• COVAX is committed to further increasing the transparency of how its Conflict of Interest principles are implemented and managed. This includes expanding the number of staff and partners to which the Conflict of Interest policy applies; following up to ensure declarations are made; and acting on information provided – ranging from recusing individuals from decisions to removing people from roles if their interests present a perceived, potential or actual conflict.
  • Each of COVAX’s three convening organisations have established whistleblower policies and procedures in place (and these are published on their websites), with oversight from their relevant governing bodies as appropriate. Recognising the importance of accountable governance systems, COVAX will ensure transparency on how the existing whistleblower policies and reporting facilities of the COVAX convening organisations, with newly agreed lines of communication among them, will enable appropriate accountability and integrity. Relevant matters will be reported to the COVAX Coordination Meeting (CCM) as appropriate.


  • On 22 February 2021, COVAX launched the COVAX No-Fault Compensation Programme for AMC-Eligible Economies, which is the first and only vaccine injury compensation programme operating on an international scale. The programme will offer eligible individuals in the Gavi COVAX Advance Market Commitment (AMC)-eligible economies a fast, fair, robust and transparent process to receive compensation for certain rare but serious adverse events associated with a COVID-19 vaccine, or the administration of a COVID-19 vaccine, procured or distributed through COVAX until 30 June 2022. The programme is fully operational through its web portal:


  • CEPI’s 2019 Equitable Access Policy is primarily for CEPI activities. CEPI contracts enable end-to-end access and for COVID-19 vaccines include first right of refusal to supply volumes for COVAX, as well as enabling scale-out to increase available volume. COVAX contracts complement the investments made by CEPI by establishing advance purchase agreements (APAs) of the vaccines to enable this equitable access for COVAX participants.
  • CEPI is fully committed to transparency and has published a summary of the equitable access provisions for CEPI partnership agreements in the COVID-19 portfolio. CEPI’s Board and Investors receive summaries of the access provisions of these agreements, and they can access the full agreements on request. Contracts with developers and manufacturers contain commercially sensitive and proprietary information protected under confidentiality obligations. Consequently, Gavi and CEPI are not in a position to disclose these contracts without infringing confidential obligations.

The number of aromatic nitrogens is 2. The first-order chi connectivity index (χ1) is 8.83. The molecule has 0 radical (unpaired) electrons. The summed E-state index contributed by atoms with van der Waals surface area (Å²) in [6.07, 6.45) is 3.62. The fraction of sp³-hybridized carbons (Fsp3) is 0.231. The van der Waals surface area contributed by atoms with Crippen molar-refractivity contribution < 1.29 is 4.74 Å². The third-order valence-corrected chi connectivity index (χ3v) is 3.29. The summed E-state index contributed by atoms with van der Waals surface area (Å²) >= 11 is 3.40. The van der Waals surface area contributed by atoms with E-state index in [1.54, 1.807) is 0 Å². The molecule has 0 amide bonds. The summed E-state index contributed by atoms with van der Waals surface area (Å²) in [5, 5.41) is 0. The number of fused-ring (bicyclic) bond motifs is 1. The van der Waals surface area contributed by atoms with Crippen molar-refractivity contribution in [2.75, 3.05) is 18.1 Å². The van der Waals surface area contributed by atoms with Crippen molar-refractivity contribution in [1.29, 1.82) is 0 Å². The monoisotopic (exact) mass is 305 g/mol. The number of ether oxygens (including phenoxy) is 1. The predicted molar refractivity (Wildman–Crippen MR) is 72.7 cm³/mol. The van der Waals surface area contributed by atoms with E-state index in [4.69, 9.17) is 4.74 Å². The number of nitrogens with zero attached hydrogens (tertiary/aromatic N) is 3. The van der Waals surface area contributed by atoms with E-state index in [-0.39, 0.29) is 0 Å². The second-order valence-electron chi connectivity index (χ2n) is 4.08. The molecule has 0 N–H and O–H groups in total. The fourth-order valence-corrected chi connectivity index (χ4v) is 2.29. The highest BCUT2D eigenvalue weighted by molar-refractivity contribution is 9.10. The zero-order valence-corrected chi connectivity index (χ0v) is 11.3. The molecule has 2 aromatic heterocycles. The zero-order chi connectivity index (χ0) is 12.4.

Human rights due diligence:

  • The foundational principles of corporate responsibility to respect human rights are reflected in CEPI’s Third Party Code, as the Ten Principles of the UN Global Compact are built into the Code. This applies for all partners of CEPI and is in scope for audit of partners. For each individual project, due diligence is undertaken to evaluate the risks related to access including the ability to develop a successful vaccine, including manufacturing and supply capacity (e.g. the need for additional capacity and technology transfer to meet volume commitments), vaccine nationalism and intellectual property risks. Steps are agreed to eliminate or mitigate the risk to meet the requirements of CEPI and COVAX as a whole as part of formation of the agreements and monitored throughout implementation.
  • There are many uncertainties affecting the supply of COVID-19 vaccines, not least around manufacturing capacity, regulation, funding availability, final contract terms and the readiness of countries themselves to begin their national COVID-19 vaccination programmes. Similarly, allocation timelines are dependent on a variety of factors, including: national regulatory requirements; availability of supply; and fulfilment of other criteria, such as validated national deployment and vaccination plans (NDVPs) from Gavi COVAX AMC participants, indemnification and liability agreements, and export and import authorisations.
  • COVAX cannot overcome these challenges alone; rather, all stakeholders must work together to build on the efforts of the market shaping work that has been at the core of the Vaccine Alliance operating model for the past two decades, and to ensure that vaccine manufacturers honour their commitments to keep COVID-19 vaccines affordable.
  • Despite the breadth of expertise and extent of resources invested in COVAX to date, there will always be room for improvement and areas in which additional expertise and resources are required. To this end, COVAX leadership welcome specific guidance on best practices in conducting effective human rights due diligence, in order to study this specific area further and also to assess how best to incorporate relevant considerations in the work of each convening organisation going forward.